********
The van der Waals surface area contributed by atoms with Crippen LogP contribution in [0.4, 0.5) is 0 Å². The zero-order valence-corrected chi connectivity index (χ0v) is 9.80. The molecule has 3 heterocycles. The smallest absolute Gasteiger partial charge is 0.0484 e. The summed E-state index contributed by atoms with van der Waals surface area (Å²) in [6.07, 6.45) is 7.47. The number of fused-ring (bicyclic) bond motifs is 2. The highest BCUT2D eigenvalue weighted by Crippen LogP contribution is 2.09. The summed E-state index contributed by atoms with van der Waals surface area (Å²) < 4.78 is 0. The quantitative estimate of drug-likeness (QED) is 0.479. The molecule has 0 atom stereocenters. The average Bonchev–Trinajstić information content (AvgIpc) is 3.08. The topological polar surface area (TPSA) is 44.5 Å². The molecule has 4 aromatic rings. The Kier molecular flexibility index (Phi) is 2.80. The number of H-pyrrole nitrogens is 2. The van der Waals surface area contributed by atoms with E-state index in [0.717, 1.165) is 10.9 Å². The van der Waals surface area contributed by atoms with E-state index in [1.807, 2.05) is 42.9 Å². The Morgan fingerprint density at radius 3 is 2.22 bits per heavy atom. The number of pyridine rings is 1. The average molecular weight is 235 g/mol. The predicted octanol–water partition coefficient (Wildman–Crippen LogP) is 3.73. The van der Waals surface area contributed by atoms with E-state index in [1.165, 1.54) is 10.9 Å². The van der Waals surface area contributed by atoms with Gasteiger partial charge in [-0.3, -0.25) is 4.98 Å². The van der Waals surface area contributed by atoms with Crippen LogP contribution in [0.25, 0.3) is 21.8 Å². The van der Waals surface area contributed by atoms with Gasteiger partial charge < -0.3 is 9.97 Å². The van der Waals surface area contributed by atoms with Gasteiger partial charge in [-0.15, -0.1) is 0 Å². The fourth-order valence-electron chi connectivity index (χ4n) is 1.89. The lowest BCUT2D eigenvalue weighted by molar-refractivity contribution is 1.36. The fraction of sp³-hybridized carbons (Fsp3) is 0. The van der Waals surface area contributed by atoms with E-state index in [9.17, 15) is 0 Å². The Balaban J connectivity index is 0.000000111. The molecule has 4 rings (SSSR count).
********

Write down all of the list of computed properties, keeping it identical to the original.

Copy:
The van der Waals surface area contributed by atoms with Crippen LogP contribution in [0.4, 0.5) is 0 Å². The zero-order valence-corrected chi connectivity index (χ0v) is 9.80. The molecule has 3 heterocycles. The smallest absolute Gasteiger partial charge is 0.0484 e. The summed E-state index contributed by atoms with van der Waals surface area (Å²) in [6.07, 6.45) is 7.47. The number of fused-ring (bicyclic) bond motifs is 2. The highest BCUT2D eigenvalue weighted by Crippen LogP contribution is 2.09. The summed E-state index contributed by atoms with van der Waals surface area (Å²) < 4.78 is 0. The quantitative estimate of drug-likeness (QED) is 0.479. The molecule has 0 atom stereocenters. The average Bonchev–Trinajstić information content (AvgIpc) is 3.08. The topological polar surface area (TPSA) is 44.5 Å². The molecule has 4 aromatic rings. The Kier molecular flexibility index (Phi) is 2.80. The number of H-pyrrole nitrogens is 2. The van der Waals surface area contributed by atoms with E-state index in [0.717, 1.165) is 10.9 Å². The van der Waals surface area contributed by atoms with E-state index in [1.807, 2.05) is 42.9 Å². The Morgan fingerprint density at radius 3 is 2.22 bits per heavy atom. The number of pyridine rings is 1. The average molecular weight is 235 g/mol. The predicted octanol–water partition coefficient (Wildman–Crippen LogP) is 3.73. The van der Waals surface area contributed by atoms with E-state index in [1.165, 1.54) is 10.9 Å². The van der Waals surface area contributed by atoms with Gasteiger partial charge in [-0.3, -0.25) is 4.98 Å². The van der Waals surface area contributed by atoms with Crippen LogP contribution in [0.25, 0.3) is 21.8 Å². The van der Waals surface area contributed by atoms with Gasteiger partial charge < -0.3 is 9.97 Å². The van der Waals surface area contributed by atoms with Gasteiger partial charge in [-0.15, -0.1) is 0 Å². The fourth-order valence-electron chi connectivity index (χ4n) is 1.89. The lowest BCUT2D eigenvalue weighted by molar-refractivity contribution is 1.36. The fraction of sp³-hybridized carbons (Fsp3) is 0. The van der Waals surface area contributed by atoms with E-state index in [9.17, 15) is 0 Å². The Balaban J connectivity index is 0.000000111. The molecule has 4 rings (SSSR count).